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A Dialogue Model: The Role of the Domestic Judge in Security Council Decision-Making

Abstract
Abstract

This article proposes a different theoretical account of the role of domestic courts when engaged in judicial review of decision-making by international institutions. Many domestic courts in democratic societies operate in accordance with a ‘public-law model’ when adjudicating questions related to international decision-making, underwritten by respect for doctrines such as the rule of law and separation of powers. Drawing on a case study of domestic-court decisions in the Security Council sanctions context, this article seeks to demonstrate how the public law model's focus on concepts of ‘bindingness’ and hierarchy between judicial and political organs can lead to distorted outcomes when applied to decision-making by international institutions. As an alternative, the author proposes a different theoretical account of the judicial role, described as the ‘dialogue model’, of courts when engaging in the review of Security Council decision-making. The idea is that domestic courts should confine themselves to tools of ‘interpretation’ and ‘declaration’ in their approach to international decision-making, so as to position their judgments in a more theoretically supportable way in the broader legal context.

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1 Chayes A., ‘The Role of the Judge in Public Law Litigation’, (1976) 89 Harvard Law Review 1281.

2 Ibid., at 1284.

3 Spann G. A., ‘Expository Justice’, (1983) 131 University of Pennsylvania Law Review 585, at 585. See also O. Fiss, ‘The Supreme Court, 1978 Term – Foreword: The Forms of Justice’, (1979) 93 Harvard Law Review 1.

4 See G. Hernández, The International Court of Justice and the Judicial Function (forthcoming) for a conceptualization of the judicial function of international courts, though, as the analysis here demonstrates, that is a qualitatively different exercise from the present study.

5 In my discussion of ‘domestic courts’ in this article, I include reference to the case law of the European courts and also the UN Human Rights Committee as these bodies have each adopted a traditional public-law account of their reviewing function in the Security Council context, casting themselves in the same role as domestic courts vis-à-vis the Security Council.

6 R. (Al-Jedda) v. Secretary of State for Defence, [2007] UKHL 58, [2008] AC 332, para. 55.

7 The course of the Kadi litigation is well known. Mr Kadi, a Saudi Arabian resident, challenged an EU regulation implementing the 1267 sanctions regime under which his assets had been frozen by EU member states on grounds that it breached a number of his fundamental rights, including the right to a fair hearing, the right to respect for property, and the right to effective judicial review. In 2005, the Court of First Instance held that it was unable to review Security Council resolutions except to the extent that jus cogens norms had been violated, though it held ultimately that the relevant resolutions violated no jus cogens norms: Joined Cases T-306/01 and T-315/01, Kadi v. Council and Commission, [2005] ECR II-0000 (21 September 2005). This decision was overruled by the European Court of Justice, which determined that all EC regulations had to respect fundamental rights under the EC Treaty, regardless of their origin in Security Council resolutions: Joined Cases C-402/05 P and C-415/05 P, Kadi v. Council of the European Union, [2008] ECR I-0000 (3 September 2008). The European Court of Justice invalidated the relevant EU regulation on grounds it violated Mr Kadi's rights of defence, right to an effective remedy, and right to effective judicial protection, and unjustifiably restricted the right to property, a decision that was followed subsequently by the General Court of the European Union: Case T-85/09 Kadi v. European Commission, [2010] EUECJ (30 September 2010) (General Court). The decision on appeal to the European Court of Justice in Kadi II had not been handed down at the time this article went to press.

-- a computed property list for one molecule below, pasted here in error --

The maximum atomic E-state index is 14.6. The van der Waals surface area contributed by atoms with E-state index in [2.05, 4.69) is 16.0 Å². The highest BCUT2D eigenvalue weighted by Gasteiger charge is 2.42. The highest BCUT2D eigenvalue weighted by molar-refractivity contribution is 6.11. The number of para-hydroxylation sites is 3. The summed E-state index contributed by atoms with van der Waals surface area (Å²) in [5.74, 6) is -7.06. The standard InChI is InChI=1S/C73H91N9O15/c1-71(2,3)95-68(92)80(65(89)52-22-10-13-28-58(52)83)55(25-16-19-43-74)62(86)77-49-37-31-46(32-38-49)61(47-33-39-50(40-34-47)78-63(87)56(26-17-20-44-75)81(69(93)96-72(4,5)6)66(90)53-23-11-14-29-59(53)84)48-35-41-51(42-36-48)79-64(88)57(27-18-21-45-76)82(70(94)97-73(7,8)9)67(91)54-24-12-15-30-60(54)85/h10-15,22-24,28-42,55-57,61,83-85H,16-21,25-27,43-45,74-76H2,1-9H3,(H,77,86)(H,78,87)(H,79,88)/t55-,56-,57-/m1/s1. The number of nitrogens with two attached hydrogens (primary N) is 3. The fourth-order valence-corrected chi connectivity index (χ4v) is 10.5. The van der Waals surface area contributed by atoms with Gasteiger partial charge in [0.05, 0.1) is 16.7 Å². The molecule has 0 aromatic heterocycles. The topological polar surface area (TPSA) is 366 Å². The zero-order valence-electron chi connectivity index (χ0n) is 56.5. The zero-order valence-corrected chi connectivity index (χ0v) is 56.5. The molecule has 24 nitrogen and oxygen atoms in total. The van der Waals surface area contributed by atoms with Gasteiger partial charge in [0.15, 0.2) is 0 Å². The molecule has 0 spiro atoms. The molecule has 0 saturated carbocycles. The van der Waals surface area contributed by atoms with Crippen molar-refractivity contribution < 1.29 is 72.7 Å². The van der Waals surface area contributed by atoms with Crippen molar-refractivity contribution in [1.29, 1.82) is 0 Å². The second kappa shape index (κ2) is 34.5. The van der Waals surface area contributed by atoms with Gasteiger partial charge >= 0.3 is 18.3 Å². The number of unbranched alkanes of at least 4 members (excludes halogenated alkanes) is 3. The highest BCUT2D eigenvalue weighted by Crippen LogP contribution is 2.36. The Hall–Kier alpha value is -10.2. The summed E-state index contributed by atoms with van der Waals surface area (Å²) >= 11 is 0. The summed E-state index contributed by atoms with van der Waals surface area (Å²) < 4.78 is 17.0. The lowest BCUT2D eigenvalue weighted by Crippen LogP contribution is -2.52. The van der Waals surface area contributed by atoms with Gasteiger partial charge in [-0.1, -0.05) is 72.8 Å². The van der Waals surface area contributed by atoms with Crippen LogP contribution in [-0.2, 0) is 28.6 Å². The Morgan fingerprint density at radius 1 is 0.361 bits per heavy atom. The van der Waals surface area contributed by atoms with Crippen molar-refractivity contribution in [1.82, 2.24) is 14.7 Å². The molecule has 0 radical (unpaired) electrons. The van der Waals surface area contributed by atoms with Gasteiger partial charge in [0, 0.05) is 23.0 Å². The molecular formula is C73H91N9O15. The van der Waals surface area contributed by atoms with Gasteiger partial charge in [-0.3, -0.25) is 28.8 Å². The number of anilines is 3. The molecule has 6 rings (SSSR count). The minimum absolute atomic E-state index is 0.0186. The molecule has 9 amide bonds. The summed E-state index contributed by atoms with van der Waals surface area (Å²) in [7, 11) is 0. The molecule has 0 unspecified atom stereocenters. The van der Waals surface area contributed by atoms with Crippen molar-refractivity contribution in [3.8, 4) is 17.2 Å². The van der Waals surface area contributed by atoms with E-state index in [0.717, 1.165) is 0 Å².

8 See, e.g., T. Hickman, ‘Constitutional Dialogue, Constitutional Theories and the Human Rights Act’, [2005] Public Law 303; Roach K., ‘Dialogic Judicial Review and Its Critics’, (2004) 23 Supreme Court Law Review (2d) 49; Hiebert J. L., ‘Parliamentary Bills of Rights: An Alternative Model?’, (2006) 69 Modern Law Review 7; McDonald L., ‘Rights, “Dialogue” and Democratic Objections to Judicial Review’, (2004) 32 Federal Law Review 1; Gardbaum S., ‘The New Commonwealth Model of Constitutionalism’, (2001) 49 AJIL 707. Note that both Hiebert and Gardbaum would likely object to the use of ‘dialogue theory’ to characterize their analysis, though their articles also discuss the model of domestic-court engagement with which I seek to engage in this article.

9 Fuller L., ‘The Forms and Limits of Adjudication’, (1978) 92 Harvard Law Review 353, 357; Hart H. M. and Sacks A., The Legal Process: Basic Problems in the Making and Application of Law (1958), 185–6.

10 Stewart R. B., ‘The Reformation of American Administrative Law’, (1975) 88 Harvard Law Review 1667.